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I get the following error with the following code. I tried to figure out where the problem is over Google, but I didn't find anything helpful.

Compiling /home/tectu/projects/resources/chibios/ext/lcd/touchpad.c
In file included from /home/tectu/projects/resources/chibios/ext/lcd/touchpad.c:1:0:
/home/tectu/projects/resources/chibios/ext/lcd/touchpad.h:17:1: warning: useless type qualifier in empty declaration [enabled by default]

Here's the the code from line 12 to line 17 from touchpad.h:

volatile struct cal {
    float xm; 
    float ym; 
    float xn; 
    float yn; 
};

And here's how I use this struct inside touchpad.c:

static struct cal cal = { 
    1, 1, 0, 0  
};

Can anyone show me the light? :D

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5  
Volatile refers to objects. Your type definition does not define an object. Your struct cal cal ={1,1,0,0}; does define an object. You could put the volatile in front of it. –  wildplasser Jun 11 '12 at 10:28
4  
Side note: volatile is a very specific keyword and is widely misused. Make sure you really need it! See here –  Shahbaz Jun 11 '12 at 10:34

6 Answers 6

up vote 5 down vote accepted

You don't get an error, just a warning.

And that applies to how you declare your struct cal: it is not volatile by itself; the volatile only applies to a concrete variable definition.

So in static struct cal cal, your variable cal is just static, but not volatile.

In that sense, the volatile declaration is, as the warning says, useless.

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volatile as a qualifier can be applied to a particular instance of structure.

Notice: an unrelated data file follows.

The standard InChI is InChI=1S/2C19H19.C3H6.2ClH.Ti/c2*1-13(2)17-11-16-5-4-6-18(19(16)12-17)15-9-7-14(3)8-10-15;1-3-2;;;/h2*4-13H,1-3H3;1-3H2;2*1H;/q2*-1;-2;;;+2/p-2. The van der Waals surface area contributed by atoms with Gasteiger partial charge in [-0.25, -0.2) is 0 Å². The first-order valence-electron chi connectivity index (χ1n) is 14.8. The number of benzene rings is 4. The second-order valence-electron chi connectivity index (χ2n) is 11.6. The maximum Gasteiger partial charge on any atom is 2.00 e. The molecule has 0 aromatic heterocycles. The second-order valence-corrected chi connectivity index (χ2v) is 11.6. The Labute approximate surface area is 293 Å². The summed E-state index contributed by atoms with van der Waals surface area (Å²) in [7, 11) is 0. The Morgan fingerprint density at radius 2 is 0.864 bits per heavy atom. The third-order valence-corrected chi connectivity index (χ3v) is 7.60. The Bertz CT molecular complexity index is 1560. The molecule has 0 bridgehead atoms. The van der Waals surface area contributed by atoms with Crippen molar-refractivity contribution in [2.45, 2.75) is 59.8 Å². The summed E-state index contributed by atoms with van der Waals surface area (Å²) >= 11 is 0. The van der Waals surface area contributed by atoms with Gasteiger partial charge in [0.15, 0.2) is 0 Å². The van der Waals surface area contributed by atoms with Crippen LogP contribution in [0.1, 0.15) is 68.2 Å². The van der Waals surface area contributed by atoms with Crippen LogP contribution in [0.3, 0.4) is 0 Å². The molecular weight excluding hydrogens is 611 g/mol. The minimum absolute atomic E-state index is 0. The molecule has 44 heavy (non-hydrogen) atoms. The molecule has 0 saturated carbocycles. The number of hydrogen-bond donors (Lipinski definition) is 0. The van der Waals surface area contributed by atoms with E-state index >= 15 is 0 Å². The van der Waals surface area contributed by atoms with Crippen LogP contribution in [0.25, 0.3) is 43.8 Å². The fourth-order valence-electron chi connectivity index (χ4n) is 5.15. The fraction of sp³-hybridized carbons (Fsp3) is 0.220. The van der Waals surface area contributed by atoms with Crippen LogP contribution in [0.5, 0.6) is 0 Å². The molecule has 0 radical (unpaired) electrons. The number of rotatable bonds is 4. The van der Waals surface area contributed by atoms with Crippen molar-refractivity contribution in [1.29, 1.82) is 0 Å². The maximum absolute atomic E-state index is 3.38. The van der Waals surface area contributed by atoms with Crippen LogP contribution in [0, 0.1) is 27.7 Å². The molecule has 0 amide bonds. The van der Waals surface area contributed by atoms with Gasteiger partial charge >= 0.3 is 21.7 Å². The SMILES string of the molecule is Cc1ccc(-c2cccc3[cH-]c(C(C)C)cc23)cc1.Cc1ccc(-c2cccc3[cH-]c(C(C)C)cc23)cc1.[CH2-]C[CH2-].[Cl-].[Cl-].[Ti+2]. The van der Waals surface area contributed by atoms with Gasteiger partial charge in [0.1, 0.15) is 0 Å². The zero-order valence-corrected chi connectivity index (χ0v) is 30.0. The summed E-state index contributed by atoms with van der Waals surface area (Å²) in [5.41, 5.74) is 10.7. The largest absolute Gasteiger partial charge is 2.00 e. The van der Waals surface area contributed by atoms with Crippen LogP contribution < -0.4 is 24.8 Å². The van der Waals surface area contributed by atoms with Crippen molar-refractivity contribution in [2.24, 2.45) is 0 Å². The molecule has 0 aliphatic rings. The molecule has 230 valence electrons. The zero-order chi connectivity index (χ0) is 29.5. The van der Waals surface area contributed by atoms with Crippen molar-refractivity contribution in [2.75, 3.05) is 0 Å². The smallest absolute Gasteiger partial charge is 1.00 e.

You are applying it to a type which is useless and the compiler correctly points it out.

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volatile qualifies a variable, not a type.

Doing:

static volatile struct cal {
    float xm; 
    float ym; 
    float xn; 
    float yn; 
} cal;

would be legal, as would:

struct cal {
    float xm; 
    float ym; 
    float xn; 
    float yn; 
};

static volatile struct cal cal;
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The volatile keyword makes sense with an object. Not a type definition.

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The volatile key work should be used with real variables not with type definition.

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You can't attach a volatile qualifier to a struct declaration.

But, contrary to the other answers, you can in fact use the volatile qualifier on types, but not on structs. If you use typedef, you can create a volatile type for a struct.

In the following example, Vol_struct is actually not volatile, as in the poster's question. But Vol_type will create volatile variables without further qualification:

/* -------------------------------------------------------------------- */
/* Declare some structs/types                                           */
/* -------------------------------------------------------------------- */

/* wrong: can't apply volatile qualifier to a struct
   gcc emits warning: useless type qualifier in empty declaration */
volatile struct Vol_struct
{
    int x;
};

/* effectively the same as Vol_struct */
struct Plain_struct
{
    int x;
};

/* you CAN apply volatile qualifier to a type using typedef */
typedef volatile struct
{
    int x;
} Vol_type;


/* -------------------------------------------------------------------- */
/* Declare some variables using the above types                         */
/* -------------------------------------------------------------------- */
struct Vol_struct g_vol_struct;                     /* NOT volatile */
struct Plain_struct g_plain_struct;                 /* not volatile */
volatile struct Plain_struct g_vol_plain_struct;    /* volatile */
Vol_type g_vol_type;                                /* volatile */
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